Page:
Tell Congress to support cash infusion to restore or avoid more CTA cuts

A laid-off CTA bus driver wrote to urge CTA Tattler reader support of the Public Transportation Act of 2010. The bills pending in both house of Congress would provide $2 billion in emergency aid to transit systems for operating expenses needed
to restore service cuts.

A note from the driver:

I contacted SpeakerNancy Pelosi and asked her to usher the transit bills in Washington
DC to voting as soon as possible. Our families depend on it. Tell Congress to support H.R. 2746, Sherrod Brown Transit Bill, and the Mass Transit Preservation Act of 2010. They helped everyone else, now help transit workers!!! Let them know we are serious!

Here’s Rep. Pelosi’s email address.


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  • "They helped everyone else..."

    That just about says it all right there, doesn't it? Disgusting.

  • The deficit stands at 88% of GDP and is climbing already. This is up from about 60-62% in 2001. Frankly we can't afford tax cuts or additional relief for things like mass transit.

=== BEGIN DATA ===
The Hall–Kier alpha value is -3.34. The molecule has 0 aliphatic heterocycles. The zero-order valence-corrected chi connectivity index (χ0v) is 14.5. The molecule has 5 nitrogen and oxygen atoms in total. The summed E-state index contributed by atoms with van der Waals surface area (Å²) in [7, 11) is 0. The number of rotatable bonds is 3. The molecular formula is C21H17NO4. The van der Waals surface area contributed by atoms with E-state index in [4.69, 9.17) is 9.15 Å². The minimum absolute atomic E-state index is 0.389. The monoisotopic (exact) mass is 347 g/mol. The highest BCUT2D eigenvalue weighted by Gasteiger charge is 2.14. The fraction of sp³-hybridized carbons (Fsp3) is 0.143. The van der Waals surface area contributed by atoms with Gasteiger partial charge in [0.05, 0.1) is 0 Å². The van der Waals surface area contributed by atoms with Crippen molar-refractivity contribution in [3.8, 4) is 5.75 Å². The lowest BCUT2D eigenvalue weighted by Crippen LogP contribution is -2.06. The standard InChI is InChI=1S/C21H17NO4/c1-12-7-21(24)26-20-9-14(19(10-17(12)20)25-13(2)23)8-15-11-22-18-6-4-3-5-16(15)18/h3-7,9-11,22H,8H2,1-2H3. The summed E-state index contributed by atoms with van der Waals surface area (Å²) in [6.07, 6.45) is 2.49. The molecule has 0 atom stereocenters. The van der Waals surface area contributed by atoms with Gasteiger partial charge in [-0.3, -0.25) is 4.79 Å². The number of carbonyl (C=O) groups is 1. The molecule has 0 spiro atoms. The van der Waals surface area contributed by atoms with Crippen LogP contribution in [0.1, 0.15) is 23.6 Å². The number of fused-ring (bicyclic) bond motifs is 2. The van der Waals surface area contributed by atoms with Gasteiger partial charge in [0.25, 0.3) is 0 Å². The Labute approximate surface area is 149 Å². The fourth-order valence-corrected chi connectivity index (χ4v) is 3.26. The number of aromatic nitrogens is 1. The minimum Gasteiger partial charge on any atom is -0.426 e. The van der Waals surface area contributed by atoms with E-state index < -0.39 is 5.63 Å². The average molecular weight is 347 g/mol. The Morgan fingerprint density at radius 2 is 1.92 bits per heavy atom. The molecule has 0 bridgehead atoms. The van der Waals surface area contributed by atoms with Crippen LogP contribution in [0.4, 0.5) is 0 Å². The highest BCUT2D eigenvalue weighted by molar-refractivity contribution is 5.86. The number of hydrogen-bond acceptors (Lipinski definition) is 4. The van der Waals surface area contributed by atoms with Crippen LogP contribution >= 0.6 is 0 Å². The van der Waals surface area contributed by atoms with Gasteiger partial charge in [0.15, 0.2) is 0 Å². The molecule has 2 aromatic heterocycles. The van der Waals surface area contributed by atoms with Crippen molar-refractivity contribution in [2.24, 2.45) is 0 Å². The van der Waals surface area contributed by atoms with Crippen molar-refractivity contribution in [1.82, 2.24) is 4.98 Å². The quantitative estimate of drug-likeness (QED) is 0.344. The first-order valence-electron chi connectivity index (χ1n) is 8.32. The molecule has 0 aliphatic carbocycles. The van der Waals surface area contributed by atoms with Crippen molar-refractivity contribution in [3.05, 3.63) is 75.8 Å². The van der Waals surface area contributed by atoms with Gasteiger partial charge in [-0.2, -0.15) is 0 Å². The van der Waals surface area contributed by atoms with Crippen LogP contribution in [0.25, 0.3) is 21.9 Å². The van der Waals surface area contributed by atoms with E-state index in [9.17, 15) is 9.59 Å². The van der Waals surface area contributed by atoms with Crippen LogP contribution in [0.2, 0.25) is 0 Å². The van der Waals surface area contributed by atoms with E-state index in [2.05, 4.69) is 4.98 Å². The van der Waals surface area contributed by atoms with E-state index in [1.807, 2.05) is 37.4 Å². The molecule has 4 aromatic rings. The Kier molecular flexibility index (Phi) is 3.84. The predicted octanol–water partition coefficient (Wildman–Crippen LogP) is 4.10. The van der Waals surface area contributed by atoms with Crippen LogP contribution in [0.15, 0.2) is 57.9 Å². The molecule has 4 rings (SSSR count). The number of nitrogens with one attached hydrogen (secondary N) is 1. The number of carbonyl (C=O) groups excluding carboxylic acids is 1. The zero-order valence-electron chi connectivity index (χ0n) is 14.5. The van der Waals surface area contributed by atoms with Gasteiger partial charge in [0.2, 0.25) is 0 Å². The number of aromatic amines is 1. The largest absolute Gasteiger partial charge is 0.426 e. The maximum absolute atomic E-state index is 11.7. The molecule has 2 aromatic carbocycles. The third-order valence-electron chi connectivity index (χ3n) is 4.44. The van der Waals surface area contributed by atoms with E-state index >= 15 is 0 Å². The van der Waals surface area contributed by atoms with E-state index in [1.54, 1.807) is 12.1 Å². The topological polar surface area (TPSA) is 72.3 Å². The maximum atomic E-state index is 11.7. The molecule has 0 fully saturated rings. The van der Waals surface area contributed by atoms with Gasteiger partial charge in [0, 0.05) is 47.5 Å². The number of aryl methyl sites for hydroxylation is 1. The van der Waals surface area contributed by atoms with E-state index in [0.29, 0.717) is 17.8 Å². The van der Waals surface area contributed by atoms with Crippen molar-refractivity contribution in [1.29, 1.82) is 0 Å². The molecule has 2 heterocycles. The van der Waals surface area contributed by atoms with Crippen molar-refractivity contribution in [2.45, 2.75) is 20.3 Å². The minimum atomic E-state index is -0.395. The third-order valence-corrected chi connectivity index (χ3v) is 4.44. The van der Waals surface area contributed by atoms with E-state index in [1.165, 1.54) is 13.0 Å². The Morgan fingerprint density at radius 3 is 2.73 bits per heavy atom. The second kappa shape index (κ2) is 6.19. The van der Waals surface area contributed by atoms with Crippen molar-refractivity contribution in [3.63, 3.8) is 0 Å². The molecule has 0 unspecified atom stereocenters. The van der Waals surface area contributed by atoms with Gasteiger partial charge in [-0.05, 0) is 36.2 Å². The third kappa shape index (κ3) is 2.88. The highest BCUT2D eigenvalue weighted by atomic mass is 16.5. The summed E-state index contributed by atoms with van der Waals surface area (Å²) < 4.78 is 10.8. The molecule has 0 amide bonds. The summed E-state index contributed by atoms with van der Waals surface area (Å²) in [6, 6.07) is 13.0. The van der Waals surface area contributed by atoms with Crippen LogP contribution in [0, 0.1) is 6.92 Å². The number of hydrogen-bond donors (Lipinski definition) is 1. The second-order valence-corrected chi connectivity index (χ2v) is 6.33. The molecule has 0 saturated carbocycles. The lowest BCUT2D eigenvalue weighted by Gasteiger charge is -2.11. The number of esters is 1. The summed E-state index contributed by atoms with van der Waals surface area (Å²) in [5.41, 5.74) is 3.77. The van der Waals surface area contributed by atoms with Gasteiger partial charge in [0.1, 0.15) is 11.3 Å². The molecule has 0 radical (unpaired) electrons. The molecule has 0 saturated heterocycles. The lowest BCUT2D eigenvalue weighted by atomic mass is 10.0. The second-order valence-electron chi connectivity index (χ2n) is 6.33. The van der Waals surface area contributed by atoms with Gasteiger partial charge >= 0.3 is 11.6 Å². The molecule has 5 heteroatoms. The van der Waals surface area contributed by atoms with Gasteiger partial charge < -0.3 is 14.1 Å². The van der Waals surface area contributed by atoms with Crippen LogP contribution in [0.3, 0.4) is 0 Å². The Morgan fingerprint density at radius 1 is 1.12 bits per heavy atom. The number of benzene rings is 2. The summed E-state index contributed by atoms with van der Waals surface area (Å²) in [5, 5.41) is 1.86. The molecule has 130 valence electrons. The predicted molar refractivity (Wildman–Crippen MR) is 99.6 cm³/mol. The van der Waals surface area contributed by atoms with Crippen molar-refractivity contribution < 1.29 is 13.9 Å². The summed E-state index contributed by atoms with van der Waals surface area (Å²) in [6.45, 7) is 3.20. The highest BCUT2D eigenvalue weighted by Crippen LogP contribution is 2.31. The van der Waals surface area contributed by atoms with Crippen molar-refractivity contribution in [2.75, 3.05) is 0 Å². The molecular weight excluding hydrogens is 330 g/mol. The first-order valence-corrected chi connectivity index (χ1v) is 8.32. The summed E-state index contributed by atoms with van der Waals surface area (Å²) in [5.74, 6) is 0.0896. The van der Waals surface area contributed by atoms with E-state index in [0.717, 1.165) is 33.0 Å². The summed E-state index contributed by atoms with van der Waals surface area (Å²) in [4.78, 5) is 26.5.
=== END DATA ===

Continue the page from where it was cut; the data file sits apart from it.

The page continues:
If the transit worker wants to implore people for help he should talk to the union since their insistence on receiving 3% raises during one of the hardest downturns in 70 years contributed to his current situation.

  • I'm sort of indifferent to this one. On one hand, only the federal government can print money, and in deflationary times that might be necessary.

    On the other hand, the teachers proved that if one year's stimulus didn't work, demand another year's jobs bill for the teachers. Unless there is some plan to regenerate growth in the private sector (and apparently the private sector won't hire, despite having access to cash), this will just become a permanent demand for the feds to throw in $2 billion here, $3 billion there, etc.

    Jason brought up the transit union issue (I previously mentioned how they showed "solidarity" by voting to let 10% of their members be laid off), and I would add that I think that the transit agencies should seriously review what service is necessary, in the sense that there is proven ridership, and, after three years, finally deal with the Auditor General's recommendations, including eliminating competition between the service boards. Since so far they have not shown any inclination of doing this, and I commented that giving them more funding in 2008 only put off the day of reckoning, it is, as I indicated, more than likely that this would just have them more dependent on the teat of the federal government. Of course, what isn't nowadays.

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